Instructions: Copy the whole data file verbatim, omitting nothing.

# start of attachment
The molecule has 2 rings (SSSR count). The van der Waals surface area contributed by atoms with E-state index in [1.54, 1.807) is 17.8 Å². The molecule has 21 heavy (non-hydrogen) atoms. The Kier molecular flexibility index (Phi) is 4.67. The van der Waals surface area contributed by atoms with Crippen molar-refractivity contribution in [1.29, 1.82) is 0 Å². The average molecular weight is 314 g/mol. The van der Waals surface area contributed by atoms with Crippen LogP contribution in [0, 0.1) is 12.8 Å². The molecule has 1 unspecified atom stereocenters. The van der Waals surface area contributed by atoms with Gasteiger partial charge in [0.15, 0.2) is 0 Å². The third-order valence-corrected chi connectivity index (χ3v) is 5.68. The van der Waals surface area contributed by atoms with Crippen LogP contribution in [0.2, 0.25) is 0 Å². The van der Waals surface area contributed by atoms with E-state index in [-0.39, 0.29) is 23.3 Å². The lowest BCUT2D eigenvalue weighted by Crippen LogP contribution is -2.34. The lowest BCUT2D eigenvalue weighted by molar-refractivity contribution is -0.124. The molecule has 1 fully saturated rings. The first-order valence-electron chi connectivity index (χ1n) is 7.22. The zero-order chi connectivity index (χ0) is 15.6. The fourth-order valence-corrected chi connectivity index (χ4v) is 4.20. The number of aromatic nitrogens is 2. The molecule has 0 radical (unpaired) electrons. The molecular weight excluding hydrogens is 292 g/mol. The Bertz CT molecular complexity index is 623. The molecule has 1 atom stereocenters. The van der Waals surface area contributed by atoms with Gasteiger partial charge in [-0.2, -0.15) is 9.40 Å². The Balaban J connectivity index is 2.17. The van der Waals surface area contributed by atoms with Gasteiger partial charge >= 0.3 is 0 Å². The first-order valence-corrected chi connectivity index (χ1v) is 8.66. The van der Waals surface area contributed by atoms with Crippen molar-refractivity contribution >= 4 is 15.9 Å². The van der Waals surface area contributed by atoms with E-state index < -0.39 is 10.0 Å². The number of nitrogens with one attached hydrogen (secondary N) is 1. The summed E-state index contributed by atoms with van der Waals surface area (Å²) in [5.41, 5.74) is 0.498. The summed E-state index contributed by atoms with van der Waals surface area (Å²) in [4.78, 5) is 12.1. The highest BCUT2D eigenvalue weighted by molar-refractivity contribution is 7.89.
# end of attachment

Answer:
The molecule has 2 rings (SSSR count). The van der Waals surface area contributed by atoms with E-state index in [1.54, 1.807) is 17.8 Å². The molecule has 21 heavy (non-hydrogen) atoms. The Kier molecular flexibility index (Phi) is 4.67. The van der Waals surface area contributed by atoms with Crippen molar-refractivity contribution in [1.29, 1.82) is 0 Å². The average molecular weight is 314 g/mol. The van der Waals surface area contributed by atoms with Crippen LogP contribution in [0, 0.1) is 12.8 Å². The molecule has 1 unspecified atom stereocenters. The van der Waals surface area contributed by atoms with Gasteiger partial charge in [0.15, 0.2) is 0 Å². The third-order valence-corrected chi connectivity index (χ3v) is 5.68. The van der Waals surface area contributed by atoms with Crippen LogP contribution in [0.2, 0.25) is 0 Å². The van der Waals surface area contributed by atoms with E-state index in [-0.39, 0.29) is 23.3 Å². The lowest BCUT2D eigenvalue weighted by Crippen LogP contribution is -2.34. The lowest BCUT2D eigenvalue weighted by molar-refractivity contribution is -0.124. The molecule has 1 fully saturated rings. The first-order valence-electron chi connectivity index (χ1n) is 7.22. The zero-order chi connectivity index (χ0) is 15.6. The fourth-order valence-corrected chi connectivity index (χ4v) is 4.20. The number of aromatic nitrogens is 2. The molecule has 0 radical (unpaired) electrons. The molecular weight excluding hydrogens is 292 g/mol. The Bertz CT molecular complexity index is 623. The molecule has 1 atom stereocenters. The van der Waals surface area contributed by atoms with Gasteiger partial charge in [-0.2, -0.15) is 9.40 Å². The Balaban J connectivity index is 2.17. The van der Waals surface area contributed by atoms with Gasteiger partial charge >= 0.3 is 0 Å². The first-order valence-corrected chi connectivity index (χ1v) is 8.66. The van der Waals surface area contributed by atoms with Crippen molar-refractivity contribution >= 4 is 15.9 Å². The van der Waals surface area contributed by atoms with E-state index < -0.39 is 10.0 Å². The number of nitrogens with one attached hydrogen (secondary N) is 1. The summed E-state index contributed by atoms with van der Waals surface area (Å²) in [5.41, 5.74) is 0.498. The summed E-state index contributed by atoms with van der Waals surface area (Å²) in [4.78, 5) is 12.1. The highest BCUT2D eigenvalue weighted by molar-refractivity contribution is 7.89.